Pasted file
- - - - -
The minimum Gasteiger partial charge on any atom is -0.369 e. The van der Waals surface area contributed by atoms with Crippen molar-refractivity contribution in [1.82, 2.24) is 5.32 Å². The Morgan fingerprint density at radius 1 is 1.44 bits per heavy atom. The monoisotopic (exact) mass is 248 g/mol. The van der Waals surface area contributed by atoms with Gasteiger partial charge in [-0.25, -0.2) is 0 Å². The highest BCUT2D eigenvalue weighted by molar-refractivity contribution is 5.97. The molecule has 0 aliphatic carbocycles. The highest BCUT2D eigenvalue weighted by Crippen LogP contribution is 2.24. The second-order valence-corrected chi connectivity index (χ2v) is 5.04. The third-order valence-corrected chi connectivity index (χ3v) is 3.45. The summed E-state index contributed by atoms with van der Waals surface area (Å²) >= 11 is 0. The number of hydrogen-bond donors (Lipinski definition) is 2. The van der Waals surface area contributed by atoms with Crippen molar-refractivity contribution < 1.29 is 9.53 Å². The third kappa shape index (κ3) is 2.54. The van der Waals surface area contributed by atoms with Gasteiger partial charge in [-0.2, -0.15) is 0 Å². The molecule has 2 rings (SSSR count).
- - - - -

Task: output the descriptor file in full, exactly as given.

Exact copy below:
The minimum Gasteiger partial charge on any atom is -0.369 e. The van der Waals surface area contributed by atoms with Crippen molar-refractivity contribution in [1.82, 2.24) is 5.32 Å². The Morgan fingerprint density at radius 1 is 1.44 bits per heavy atom. The monoisotopic (exact) mass is 248 g/mol. The van der Waals surface area contributed by atoms with Gasteiger partial charge in [-0.25, -0.2) is 0 Å². The highest BCUT2D eigenvalue weighted by molar-refractivity contribution is 5.97. The molecule has 0 aliphatic carbocycles. The highest BCUT2D eigenvalue weighted by Crippen LogP contribution is 2.24. The second-order valence-corrected chi connectivity index (χ2v) is 5.04. The third-order valence-corrected chi connectivity index (χ3v) is 3.45. The summed E-state index contributed by atoms with van der Waals surface area (Å²) >= 11 is 0. The number of hydrogen-bond donors (Lipinski definition) is 2. The van der Waals surface area contributed by atoms with Crippen molar-refractivity contribution < 1.29 is 9.53 Å². The third kappa shape index (κ3) is 2.54. The van der Waals surface area contributed by atoms with Gasteiger partial charge in [-0.2, -0.15) is 0 Å². The molecule has 2 rings (SSSR count).